In preparation for my next Books That Mattered post, I’m currently hip-deep into Ayn Rand’s The Fountainhead (1943). That doorstop of a novel weighs in at a daunting 727 pages. The edition I’m reading is so hefty I’ve been using it in lieu of my usual dumbbells to do biceps curls (hey, New Year’s is coming and we’ve got to get toned somehow).
So, as I was wading through Rand’s turgid tome, I decided to take a short break and go in the exact opposite direction. Write a quick post about something else. What was the shortest, most lightweight, least challenging book I could think of? Hmmm, let me think . . . of course . . . Richard Bach’s Jonathan Livingstone Seagull (1970).
My original 1970 edition of Seagull is all of 94 pages, at least half of which are black and white photographs, mostly of seagulls. (Russell Munson did the photography.) One realizes after the twenty-fifth page or so of seagull photographs that seagulls aren’t really very interesting or photogenic subjects. In fact, in Munson’s hands, they come off as these incredibly boring, not much to look at, mostly out of focus creatures. By the end of the book I really didn’t care whether I ever saw another seagull or seagull photograph in my life.
And even though I was taking a little longer than the average reader to get through the book (jotting down notes, desperately searching for interesting quotes to include in my post)–my entire reading time, start to finish, was a brisk 37 minutes. Heck, I’ve read a Henry James paragraph that took longer than that.
And the kicker is that this little sliver of a book–that takes a little over half an hour to read and probably didn’t take much longer to write–was a huge bestseller back in the day. Monster hit. According to the back cover blurb of a recent edition, Seagull was on the New York Times Best Seller list for two years. If Wikipedia is to be believed, the book topped the Publisher’s Weekly list of best selling novels in both 1972 and 1973.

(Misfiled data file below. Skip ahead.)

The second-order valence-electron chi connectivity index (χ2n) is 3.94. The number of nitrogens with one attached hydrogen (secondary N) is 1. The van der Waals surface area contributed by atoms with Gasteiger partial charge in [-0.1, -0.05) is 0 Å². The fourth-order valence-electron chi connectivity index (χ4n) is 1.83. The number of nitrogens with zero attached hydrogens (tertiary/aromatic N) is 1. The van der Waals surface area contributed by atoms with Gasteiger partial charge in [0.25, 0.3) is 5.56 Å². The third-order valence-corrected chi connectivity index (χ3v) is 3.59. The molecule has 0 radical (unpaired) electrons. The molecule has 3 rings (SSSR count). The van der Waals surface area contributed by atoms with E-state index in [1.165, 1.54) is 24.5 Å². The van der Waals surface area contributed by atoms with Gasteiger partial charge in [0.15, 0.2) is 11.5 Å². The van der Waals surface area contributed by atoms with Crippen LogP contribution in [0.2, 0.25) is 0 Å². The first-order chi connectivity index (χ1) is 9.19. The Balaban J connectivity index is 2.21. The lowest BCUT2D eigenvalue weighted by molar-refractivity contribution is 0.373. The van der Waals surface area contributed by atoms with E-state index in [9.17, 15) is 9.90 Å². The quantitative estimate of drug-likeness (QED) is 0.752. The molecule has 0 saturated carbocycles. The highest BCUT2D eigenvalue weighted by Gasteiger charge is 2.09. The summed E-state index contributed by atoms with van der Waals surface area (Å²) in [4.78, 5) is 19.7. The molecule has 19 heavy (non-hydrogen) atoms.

I’m sure I read it back in the early Seventies. Mercifully, however, I have not an ounce of recall of the book itself. Somehow, Seagull has been just totally washed from my memory banks.
(The physical book itself, however, did come in handy by propping up one side of a disastrously listing coffee table we had in our first apartment back when my wife and I were first married. Chalk up yet another advantage of a physical book versus an e-book.)
Jonathan Livingston Seagull was ubiquitous in the early 1970s–almost as annoyingly omnipresent as that other lighter-than-air blockbuster from the same era, Erich Segal’s Love Story (1970) (which I’ve already written about–you can check the archives).
And let’s not forget (or maybe we should) the absolute stinker of a movie adaptation that Jonathan Livingston Seagull spawned (with a “so bad it’s kinda good” soundtrack by Neil Diamond). The movie version was so lame that the author ended up suing the film company for negligence.
So how does the book hold up nowadays?
Jonathan Livingston Seagull is helpfully sub-titled “A Story.” Not quite sure why that sub-title is there. Otherwise we might think it was a monograph on nuclear proliferation? A cookbook for preparing seabirds? Who knows.